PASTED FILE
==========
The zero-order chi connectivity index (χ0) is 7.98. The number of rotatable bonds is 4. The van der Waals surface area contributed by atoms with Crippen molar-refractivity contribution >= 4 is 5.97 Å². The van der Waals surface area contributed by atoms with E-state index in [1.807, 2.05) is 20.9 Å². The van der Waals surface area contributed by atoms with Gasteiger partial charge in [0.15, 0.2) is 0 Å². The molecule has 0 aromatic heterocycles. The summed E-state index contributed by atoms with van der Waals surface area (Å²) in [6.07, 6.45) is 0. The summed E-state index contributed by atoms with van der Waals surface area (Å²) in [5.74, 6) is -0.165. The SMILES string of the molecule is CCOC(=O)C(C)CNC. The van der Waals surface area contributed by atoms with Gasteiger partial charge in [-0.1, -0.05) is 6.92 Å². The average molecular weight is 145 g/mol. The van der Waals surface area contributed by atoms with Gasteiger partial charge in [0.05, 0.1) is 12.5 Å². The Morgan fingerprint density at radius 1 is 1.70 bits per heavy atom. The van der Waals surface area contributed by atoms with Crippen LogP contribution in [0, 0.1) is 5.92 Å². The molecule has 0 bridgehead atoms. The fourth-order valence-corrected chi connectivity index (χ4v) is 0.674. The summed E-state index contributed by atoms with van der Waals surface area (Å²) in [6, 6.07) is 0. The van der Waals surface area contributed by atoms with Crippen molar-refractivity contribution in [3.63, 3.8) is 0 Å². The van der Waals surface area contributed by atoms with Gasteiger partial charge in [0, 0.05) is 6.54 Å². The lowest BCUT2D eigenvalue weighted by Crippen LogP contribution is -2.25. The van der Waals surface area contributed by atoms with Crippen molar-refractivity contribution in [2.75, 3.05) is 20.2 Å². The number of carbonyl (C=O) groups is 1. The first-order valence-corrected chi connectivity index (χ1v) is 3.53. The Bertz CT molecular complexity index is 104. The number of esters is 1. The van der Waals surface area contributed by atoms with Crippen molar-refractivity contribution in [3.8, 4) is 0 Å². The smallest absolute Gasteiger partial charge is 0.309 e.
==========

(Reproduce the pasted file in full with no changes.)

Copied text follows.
The zero-order chi connectivity index (χ0) is 7.98. The number of rotatable bonds is 4. The van der Waals surface area contributed by atoms with Crippen molar-refractivity contribution >= 4 is 5.97 Å². The van der Waals surface area contributed by atoms with E-state index in [1.807, 2.05) is 20.9 Å². The van der Waals surface area contributed by atoms with Gasteiger partial charge in [0.15, 0.2) is 0 Å². The molecule has 0 aromatic heterocycles. The summed E-state index contributed by atoms with van der Waals surface area (Å²) in [6.07, 6.45) is 0. The summed E-state index contributed by atoms with van der Waals surface area (Å²) in [5.74, 6) is -0.165. The SMILES string of the molecule is CCOC(=O)C(C)CNC. The van der Waals surface area contributed by atoms with Gasteiger partial charge in [-0.1, -0.05) is 6.92 Å². The average molecular weight is 145 g/mol. The van der Waals surface area contributed by atoms with Gasteiger partial charge in [0.05, 0.1) is 12.5 Å². The Morgan fingerprint density at radius 1 is 1.70 bits per heavy atom. The van der Waals surface area contributed by atoms with Crippen LogP contribution in [0, 0.1) is 5.92 Å². The molecule has 0 bridgehead atoms. The fourth-order valence-corrected chi connectivity index (χ4v) is 0.674. The summed E-state index contributed by atoms with van der Waals surface area (Å²) in [6, 6.07) is 0. The van der Waals surface area contributed by atoms with Crippen molar-refractivity contribution in [3.63, 3.8) is 0 Å². The van der Waals surface area contributed by atoms with Gasteiger partial charge in [0, 0.05) is 6.54 Å². The lowest BCUT2D eigenvalue weighted by Crippen LogP contribution is -2.25. The van der Waals surface area contributed by atoms with Crippen molar-refractivity contribution in [2.75, 3.05) is 20.2 Å². The number of carbonyl (C=O) groups is 1. The first-order valence-corrected chi connectivity index (χ1v) is 3.53. The Bertz CT molecular complexity index is 104. The number of esters is 1. The van der Waals surface area contributed by atoms with Crippen molar-refractivity contribution in [3.8, 4) is 0 Å². The smallest absolute Gasteiger partial charge is 0.309 e.